Up Close: Charles Salzberg

You’ve Never Met a PI Like This

By Austin S. Camacho

In the crime fiction universe, there’s no shortage of private investigators working in New York City. But you’ve never met one quite like the PI of CANARY IN THE COAL MINE by Charles Salzberg—and that’s just one reason to pick up this novel.

Pete Fortunato works out of the back of a friend’s real estate office. A beautiful woman hires him to find her husband, “dead or alive.” It takes him only a couple of days to find him, shot dead in her boyfriend’s apartment. And that’s only the beginning.

Fortunato is a fascinating and quirky character, beyond his half-Italian, half-Jewish background.

“He has serious anger management issues,” Salzberg says, “and to make matters worse, he suffers from insomnia. As a kid, he was a talented athlete, excelling in baseball. So much so that he was on his way to a possible professional career until an injury made that impossible. Not quite sure what to do with his life after this disappointment, he wound up getting a job as a cop in a small, upstate New York village. That didn’t last long as an on-the-job incident resulted in his being fired. With few other marketable skills, he winds up as a private investigator in New York City, where he barely makes a living.”

Charles Salzberg

Fortunato can be charming when he has to be, but he’s also prone to losing his cool at the slightest provocation. He’s gotten into scrapes because of his temper, and to avoid jail time, he’s been forced into an anger management program.

As Salzberg explains, “He’s aware of a self-destructive streak, and so he really does try to contain his anger. Sometimes he’s successful. Sometimes not.”

And it’s clear that Fortunato is no hero, or at least he certainly doesn’t see himself that way.

“In fact, he’d probably laugh at any suggestion that he is one,” Salzberg says. “He’s just a guy looking to make it from one day to the next. And get a little much-needed sleep. Any heroic action he takes is purely out of self-preservation.”

But such actions become necessary as this case becomes a nightmare that gets Fortunato in trouble with the Albanian mob and sends him halfway across the country trying to find money that can save his life. Salzberg’s descriptions of those actions have prompted some reviewers to describe his prose as hardboiled or noir. Salzberg prefers to avoid labels when he can but thinks his writing tends more toward noir than hardboiled.

“To a certain extent, what I was trying to do with CANARY IN THE COAL MINE is to channel a little Mickey Spillane, kind of the definition of hardboiled, as far as I’m concerned.”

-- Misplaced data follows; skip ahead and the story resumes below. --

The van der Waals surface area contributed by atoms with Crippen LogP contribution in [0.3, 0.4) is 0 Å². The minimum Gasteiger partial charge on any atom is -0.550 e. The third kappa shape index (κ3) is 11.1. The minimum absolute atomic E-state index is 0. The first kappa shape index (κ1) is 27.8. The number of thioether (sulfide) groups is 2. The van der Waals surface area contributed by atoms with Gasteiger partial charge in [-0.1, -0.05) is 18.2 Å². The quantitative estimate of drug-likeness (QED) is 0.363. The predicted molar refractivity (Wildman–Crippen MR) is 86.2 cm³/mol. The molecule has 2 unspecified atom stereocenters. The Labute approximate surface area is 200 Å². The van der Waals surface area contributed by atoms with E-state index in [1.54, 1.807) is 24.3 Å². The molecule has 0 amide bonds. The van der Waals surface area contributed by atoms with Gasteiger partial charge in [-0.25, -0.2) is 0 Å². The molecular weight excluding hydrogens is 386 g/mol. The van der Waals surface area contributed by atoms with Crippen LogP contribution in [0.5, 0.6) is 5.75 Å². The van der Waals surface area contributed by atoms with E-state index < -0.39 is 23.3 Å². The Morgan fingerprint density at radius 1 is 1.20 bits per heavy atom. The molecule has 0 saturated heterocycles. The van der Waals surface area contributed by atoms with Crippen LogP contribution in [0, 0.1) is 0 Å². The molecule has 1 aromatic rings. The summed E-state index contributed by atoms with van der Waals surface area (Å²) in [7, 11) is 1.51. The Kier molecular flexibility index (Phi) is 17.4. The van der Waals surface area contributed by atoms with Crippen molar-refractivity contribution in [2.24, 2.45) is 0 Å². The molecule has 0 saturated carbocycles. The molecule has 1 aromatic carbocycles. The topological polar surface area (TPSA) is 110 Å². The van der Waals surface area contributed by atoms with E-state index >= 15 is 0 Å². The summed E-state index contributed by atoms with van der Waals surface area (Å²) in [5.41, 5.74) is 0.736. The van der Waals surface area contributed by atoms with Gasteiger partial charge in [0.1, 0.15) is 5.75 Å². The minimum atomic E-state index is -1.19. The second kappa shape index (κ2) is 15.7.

Salzberg (center) with crime writer and former Mobile police officer Mark Johnson (left) and novelist Roy Hoffman in Fairhope, Alabama, in the summer of 2019.

Of course, readers of hardboiled detective fiction expect writers to follow certain conventions. Salzberg doesn’t always follow that script.

“I think in all my crime novels, I set up what might be considered conventions, only to stand them on their head,” Salzberg says. “For instance, CANARY IN THE COAL MINE purposely begins with a convention: the beautiful woman hiring a PI to find her missing husband. But right away, I kind of toy with that convention by her coming right out and asking him to find her spouse ‘dead or alive.’”

Before writing crime novels, Salzberg had a successful career as a journalist and penned several nonfiction books. He says he always wanted to write fiction and looked down on journalists until he became one.

Salzberg with Suzanne Solomon (left) and Rosanne Coleman at the legendary Nathan’s Famous on Coney Island. Photo credit: Reed Farrel Coleman

“I thought, how hard is that to go look at something and then write about it?” Salzberg says. “But now, I would say having done both that they take almost identical skills, but sometimes they’re used in different ways. When I started magazine writing, there was what they called the New Journalism, written by folks like Tom Wolfe and Gay Talese. What they did was use fictional techniques in their stories. They used dialogue. They created scenes.”

So journalism helped prepare him for writing fiction, and the step to nonfiction books helped even more.

“I learned an amazing amount from writing nonfiction before I was selling fiction,” Salzberg says. “I learned how to write to a word count, which meant I had to make every word count. I learned how to talk to people, not just interview them, but get in a conversation with them. I learned to watch and look as much as I listened.”

Salzberg (left) promotes the crime novella anthology Triple Shot at The Mysterious Bookshop with co-authors Ross Klavan (center) and Tim O’Mara.

Fortunato is a great character, a modern PI who thinks on his feet and is prone to violence. You might think he’s an obvious choice for a series character. But Salzberg says he’s never thought of books in terms of being a series.

“My first one, Swann’s Last Song, was supposed to be one and out. And it would have been except that it was nominated for a Shamus Award for Best First Novel. When I lost, and I wasn’t surprised, I got a little pissed off and said to myself, I’m going to keep writing these things till I win something. Anyway, that’s what led to the second Swann, but then I was hooked.”

Salzberg took that series to five novels, but says he has no plans for a sequel for Pete Fortunato… at least not right now. So if you want to meet the insomniac private detective with anger management issues, you need to grab a copy of CANARY IN THE COAL MINE. After you read it, you might want to help him change his mind about a series.

 

Austin Camacho
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